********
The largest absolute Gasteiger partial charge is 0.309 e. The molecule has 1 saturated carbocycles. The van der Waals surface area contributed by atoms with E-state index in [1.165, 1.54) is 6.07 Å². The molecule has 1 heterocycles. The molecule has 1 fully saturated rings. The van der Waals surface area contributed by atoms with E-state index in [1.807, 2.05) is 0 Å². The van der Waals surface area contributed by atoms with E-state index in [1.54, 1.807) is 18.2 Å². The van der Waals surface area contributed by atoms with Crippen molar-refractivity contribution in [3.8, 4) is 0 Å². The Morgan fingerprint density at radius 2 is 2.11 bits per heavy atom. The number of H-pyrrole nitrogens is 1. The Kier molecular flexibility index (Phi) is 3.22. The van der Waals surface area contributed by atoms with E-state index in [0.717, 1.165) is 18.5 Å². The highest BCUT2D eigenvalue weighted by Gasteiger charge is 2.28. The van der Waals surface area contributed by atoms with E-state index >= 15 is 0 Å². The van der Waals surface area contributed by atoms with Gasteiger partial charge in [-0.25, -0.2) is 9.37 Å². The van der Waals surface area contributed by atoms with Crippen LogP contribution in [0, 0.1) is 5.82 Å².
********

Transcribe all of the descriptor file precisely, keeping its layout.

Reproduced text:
The largest absolute Gasteiger partial charge is 0.309 e. The molecule has 1 saturated carbocycles. The van der Waals surface area contributed by atoms with E-state index in [1.165, 1.54) is 6.07 Å². The molecule has 1 heterocycles. The molecule has 1 fully saturated rings. The van der Waals surface area contributed by atoms with E-state index in [1.807, 2.05) is 0 Å². The van der Waals surface area contributed by atoms with E-state index in [1.54, 1.807) is 18.2 Å². The van der Waals surface area contributed by atoms with Crippen molar-refractivity contribution in [3.8, 4) is 0 Å². The Morgan fingerprint density at radius 2 is 2.11 bits per heavy atom. The number of H-pyrrole nitrogens is 1. The Kier molecular flexibility index (Phi) is 3.22. The van der Waals surface area contributed by atoms with E-state index in [0.717, 1.165) is 18.5 Å². The highest BCUT2D eigenvalue weighted by Gasteiger charge is 2.28. The van der Waals surface area contributed by atoms with E-state index >= 15 is 0 Å². The van der Waals surface area contributed by atoms with Gasteiger partial charge in [-0.25, -0.2) is 9.37 Å². The van der Waals surface area contributed by atoms with Crippen LogP contribution in [0, 0.1) is 5.82 Å².